The 'Plastiki' has been dubbed a message in a bottle. The ship is built from plastic bottles and has just completed a voyage across the Pacific to draw attention to the vast amount of plastic waste poisoning our seas.
Sydney is the Plastiki's final destination
The Plastiki, made from 12,500 plastic bottles, reached Sydney on Monday after just over four months at sea. Its journey began in San Francisco on March 20, carrying a six-member crew.
The purpose of the voyage was to raise environmental awareness, and the 18-meter-long boat's design reflected its goal. The ship's plastic bottles were connected using an ecologically friendly paste made from sugar and cashew nuts.
Scientists have already made alarming discoveries concerning the prevalence of plastic pollution in oceans, including a plastic heap in the Pacific that is now twice as large as the state of Texas in the US
"Plastic is about the biggest polluter we see when doing clean-up," said Daniela Muehlheim, who organizes efforts to clean marine debris with the AWARE Foundation.
The Plastiki's plastic bottles provide about 70% of the ship's buoyancy
Hard to measure
The Plastiki voyage's website cites a 1997 report in which plastics are estimated to make up most of the world's marine contamination, with plastic accounting for an average of 60 to 80 percent of water pollutants. But tracking plastic pollution in exact numbers is difficult given the vastness of the world's water supplies.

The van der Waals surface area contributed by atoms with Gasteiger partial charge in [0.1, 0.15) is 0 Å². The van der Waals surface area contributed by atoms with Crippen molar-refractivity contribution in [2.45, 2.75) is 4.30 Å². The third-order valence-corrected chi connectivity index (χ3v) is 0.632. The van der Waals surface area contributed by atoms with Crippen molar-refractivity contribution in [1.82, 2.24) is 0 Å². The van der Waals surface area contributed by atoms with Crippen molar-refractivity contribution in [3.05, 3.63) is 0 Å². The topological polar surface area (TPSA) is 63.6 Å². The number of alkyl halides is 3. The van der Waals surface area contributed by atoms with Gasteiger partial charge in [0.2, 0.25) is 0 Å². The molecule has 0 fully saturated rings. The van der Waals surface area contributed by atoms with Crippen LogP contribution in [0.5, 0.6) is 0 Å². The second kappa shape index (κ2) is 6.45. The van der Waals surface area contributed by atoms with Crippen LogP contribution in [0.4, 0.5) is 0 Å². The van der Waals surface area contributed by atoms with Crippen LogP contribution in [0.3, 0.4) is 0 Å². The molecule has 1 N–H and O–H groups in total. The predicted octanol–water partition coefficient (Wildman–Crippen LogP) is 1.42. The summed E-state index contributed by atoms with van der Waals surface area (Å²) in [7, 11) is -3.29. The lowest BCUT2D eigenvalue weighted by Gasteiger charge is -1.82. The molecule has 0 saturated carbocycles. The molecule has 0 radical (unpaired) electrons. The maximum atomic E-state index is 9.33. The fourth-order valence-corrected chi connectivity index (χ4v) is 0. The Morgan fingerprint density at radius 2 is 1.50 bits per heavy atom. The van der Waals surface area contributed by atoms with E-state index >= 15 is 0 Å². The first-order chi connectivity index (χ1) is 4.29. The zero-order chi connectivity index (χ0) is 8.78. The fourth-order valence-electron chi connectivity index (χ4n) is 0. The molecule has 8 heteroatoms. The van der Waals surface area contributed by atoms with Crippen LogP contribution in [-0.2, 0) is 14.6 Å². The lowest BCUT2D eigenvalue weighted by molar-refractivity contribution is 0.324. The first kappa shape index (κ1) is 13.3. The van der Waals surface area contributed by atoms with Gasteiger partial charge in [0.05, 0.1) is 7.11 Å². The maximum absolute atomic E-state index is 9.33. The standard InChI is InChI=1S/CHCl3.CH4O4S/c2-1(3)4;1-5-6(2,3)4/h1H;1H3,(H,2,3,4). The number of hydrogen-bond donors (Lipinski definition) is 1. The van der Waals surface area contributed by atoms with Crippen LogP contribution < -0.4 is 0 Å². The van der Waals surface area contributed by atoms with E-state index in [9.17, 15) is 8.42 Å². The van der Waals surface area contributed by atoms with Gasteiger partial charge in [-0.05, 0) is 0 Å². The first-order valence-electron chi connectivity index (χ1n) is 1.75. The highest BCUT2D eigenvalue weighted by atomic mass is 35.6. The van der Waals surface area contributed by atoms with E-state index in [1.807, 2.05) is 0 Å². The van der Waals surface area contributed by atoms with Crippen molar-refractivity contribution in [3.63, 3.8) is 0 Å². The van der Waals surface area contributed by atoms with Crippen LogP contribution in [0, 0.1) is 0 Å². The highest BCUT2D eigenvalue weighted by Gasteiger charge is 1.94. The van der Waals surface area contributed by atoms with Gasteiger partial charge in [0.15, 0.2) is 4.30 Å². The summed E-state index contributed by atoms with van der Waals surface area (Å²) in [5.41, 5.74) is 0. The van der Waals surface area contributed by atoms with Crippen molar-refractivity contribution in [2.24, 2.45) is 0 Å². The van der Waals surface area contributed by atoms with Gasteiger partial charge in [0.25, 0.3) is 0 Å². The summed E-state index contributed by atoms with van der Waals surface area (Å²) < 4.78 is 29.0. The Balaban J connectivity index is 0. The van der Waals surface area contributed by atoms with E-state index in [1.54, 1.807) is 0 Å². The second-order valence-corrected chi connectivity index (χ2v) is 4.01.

"There are a lot of different numbers out there," said Michael Herrmann, from PlasticsEurope, a trade association representing plastic manufacturers in Europe. "But regardless the level of pollution is unacceptable."
The problem lies not with plastic itself but rather with inadequate waste management programs in some parts of the world, Herrmann told Deutsche Welle.
"In Germany, for instance, we have a lot of experience with plastic disposal, and we don't have a problem with it - well over 90 percent of plastics in Germany get recycled," he said.
But the plastic industry's advocacy of recycling doesn't go far enough for Stefan Scheuer, a Chemical Safety Manager and Advisor to Greenpeace.
"With these questions, you should try to go as far upstream to the source as possible," Scheuer told Deutsche Welle.
"The problem originates with the increased use of plastic on behalf of companies - the primary and most important choice is to reduce the overall use of plastic."
Bottles and beyond
Plastic is a major contributor to the world's marine pollution
As for the Plastiki, more than just plastic bottles were reused to stay afloat. The ship is equipped with solar panels for power, systems that convert urine and rainwater into usable water and a sail made from recycled cloth.
But Plastiki voyage leader and environmental activist David de Rothschild agrees that recycling and reusing old materials isn't enough to address the problem.
"Basically we need to ban single-use plastics," Rothschild told the dpa news agency. "This is a needless problem that we can deal with. The plastic cup, the plastic bag, the styrene mug and lid - these are products that could be banned today."
That may be a tall order for a world that uses tens of millions of tons of plastic each year.
Author: Greg Wiser (dpa/AFP)
Editor: Nathan Witkop